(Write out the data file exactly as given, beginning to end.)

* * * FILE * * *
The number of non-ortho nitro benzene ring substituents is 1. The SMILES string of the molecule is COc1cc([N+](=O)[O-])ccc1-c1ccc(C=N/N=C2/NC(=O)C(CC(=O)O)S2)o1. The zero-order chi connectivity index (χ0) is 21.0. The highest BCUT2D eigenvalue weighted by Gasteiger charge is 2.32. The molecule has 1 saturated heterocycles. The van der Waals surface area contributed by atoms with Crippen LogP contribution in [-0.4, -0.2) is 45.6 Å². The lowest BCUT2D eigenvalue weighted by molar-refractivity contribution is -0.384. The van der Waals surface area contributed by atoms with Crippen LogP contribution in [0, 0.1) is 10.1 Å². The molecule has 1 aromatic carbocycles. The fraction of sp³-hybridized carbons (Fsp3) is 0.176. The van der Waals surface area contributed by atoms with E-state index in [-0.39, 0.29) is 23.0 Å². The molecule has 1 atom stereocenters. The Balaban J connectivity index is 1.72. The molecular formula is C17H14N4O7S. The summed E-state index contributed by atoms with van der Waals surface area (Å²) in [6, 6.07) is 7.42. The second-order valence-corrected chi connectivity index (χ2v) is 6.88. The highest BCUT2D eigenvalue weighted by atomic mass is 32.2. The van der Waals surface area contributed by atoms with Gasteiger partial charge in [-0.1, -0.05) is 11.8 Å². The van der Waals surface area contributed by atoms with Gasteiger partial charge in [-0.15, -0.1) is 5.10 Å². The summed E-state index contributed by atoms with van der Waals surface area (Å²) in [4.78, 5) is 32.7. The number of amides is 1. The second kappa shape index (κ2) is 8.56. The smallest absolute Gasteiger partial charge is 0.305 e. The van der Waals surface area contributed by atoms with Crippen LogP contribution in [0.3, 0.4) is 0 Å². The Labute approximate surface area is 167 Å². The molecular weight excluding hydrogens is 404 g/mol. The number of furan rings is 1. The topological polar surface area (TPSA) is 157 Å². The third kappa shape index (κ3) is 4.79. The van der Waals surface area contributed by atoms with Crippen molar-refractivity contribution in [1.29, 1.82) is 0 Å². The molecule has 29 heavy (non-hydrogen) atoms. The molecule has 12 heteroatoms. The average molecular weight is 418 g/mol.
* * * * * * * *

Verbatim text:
The number of non-ortho nitro benzene ring substituents is 1. The SMILES string of the molecule is COc1cc([N+](=O)[O-])ccc1-c1ccc(C=N/N=C2/NC(=O)C(CC(=O)O)S2)o1. The zero-order chi connectivity index (χ0) is 21.0. The highest BCUT2D eigenvalue weighted by Gasteiger charge is 2.32. The molecule has 1 saturated heterocycles. The van der Waals surface area contributed by atoms with Crippen LogP contribution in [-0.4, -0.2) is 45.6 Å². The lowest BCUT2D eigenvalue weighted by molar-refractivity contribution is -0.384. The van der Waals surface area contributed by atoms with Crippen LogP contribution in [0, 0.1) is 10.1 Å². The molecule has 1 aromatic carbocycles. The fraction of sp³-hybridized carbons (Fsp3) is 0.176. The van der Waals surface area contributed by atoms with E-state index in [-0.39, 0.29) is 23.0 Å². The molecule has 1 atom stereocenters. The Balaban J connectivity index is 1.72. The molecular formula is C17H14N4O7S. The summed E-state index contributed by atoms with van der Waals surface area (Å²) in [6, 6.07) is 7.42. The second-order valence-corrected chi connectivity index (χ2v) is 6.88. The highest BCUT2D eigenvalue weighted by atomic mass is 32.2. The van der Waals surface area contributed by atoms with Gasteiger partial charge in [-0.1, -0.05) is 11.8 Å². The van der Waals surface area contributed by atoms with Gasteiger partial charge in [-0.15, -0.1) is 5.10 Å². The summed E-state index contributed by atoms with van der Waals surface area (Å²) in [4.78, 5) is 32.7. The number of amides is 1. The second kappa shape index (κ2) is 8.56. The smallest absolute Gasteiger partial charge is 0.305 e. The van der Waals surface area contributed by atoms with Crippen LogP contribution in [0.3, 0.4) is 0 Å². The Labute approximate surface area is 167 Å². The molecular weight excluding hydrogens is 404 g/mol. The number of furan rings is 1. The topological polar surface area (TPSA) is 157 Å². The third kappa shape index (κ3) is 4.79. The van der Waals surface area contributed by atoms with Crippen molar-refractivity contribution in [1.29, 1.82) is 0 Å². The molecule has 29 heavy (non-hydrogen) atoms. The molecule has 12 heteroatoms. The average molecular weight is 418 g/mol.